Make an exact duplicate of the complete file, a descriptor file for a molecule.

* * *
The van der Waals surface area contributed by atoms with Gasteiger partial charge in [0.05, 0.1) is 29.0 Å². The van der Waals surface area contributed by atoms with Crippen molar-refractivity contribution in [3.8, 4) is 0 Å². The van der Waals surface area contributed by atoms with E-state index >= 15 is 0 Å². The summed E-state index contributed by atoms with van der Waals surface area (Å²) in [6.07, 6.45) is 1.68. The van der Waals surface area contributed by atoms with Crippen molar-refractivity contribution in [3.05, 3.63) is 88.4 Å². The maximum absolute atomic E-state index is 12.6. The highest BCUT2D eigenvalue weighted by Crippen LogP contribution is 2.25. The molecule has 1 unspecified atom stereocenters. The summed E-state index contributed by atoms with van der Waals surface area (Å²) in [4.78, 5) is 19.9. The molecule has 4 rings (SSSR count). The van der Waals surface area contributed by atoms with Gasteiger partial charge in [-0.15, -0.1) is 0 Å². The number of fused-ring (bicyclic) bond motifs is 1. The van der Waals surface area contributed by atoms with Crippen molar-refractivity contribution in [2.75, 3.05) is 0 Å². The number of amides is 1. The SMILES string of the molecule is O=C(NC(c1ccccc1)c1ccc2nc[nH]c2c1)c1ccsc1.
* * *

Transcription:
The van der Waals surface area contributed by atoms with Gasteiger partial charge in [0.05, 0.1) is 29.0 Å². The van der Waals surface area contributed by atoms with Crippen molar-refractivity contribution in [3.8, 4) is 0 Å². The van der Waals surface area contributed by atoms with E-state index >= 15 is 0 Å². The summed E-state index contributed by atoms with van der Waals surface area (Å²) in [6.07, 6.45) is 1.68. The van der Waals surface area contributed by atoms with Crippen molar-refractivity contribution in [3.05, 3.63) is 88.4 Å². The maximum absolute atomic E-state index is 12.6. The highest BCUT2D eigenvalue weighted by Crippen LogP contribution is 2.25. The molecule has 1 unspecified atom stereocenters. The summed E-state index contributed by atoms with van der Waals surface area (Å²) in [4.78, 5) is 19.9. The molecule has 4 rings (SSSR count). The van der Waals surface area contributed by atoms with Gasteiger partial charge in [-0.15, -0.1) is 0 Å². The number of fused-ring (bicyclic) bond motifs is 1. The van der Waals surface area contributed by atoms with Crippen molar-refractivity contribution in [2.75, 3.05) is 0 Å². The number of amides is 1. The SMILES string of the molecule is O=C(NC(c1ccccc1)c1ccc2nc[nH]c2c1)c1ccsc1.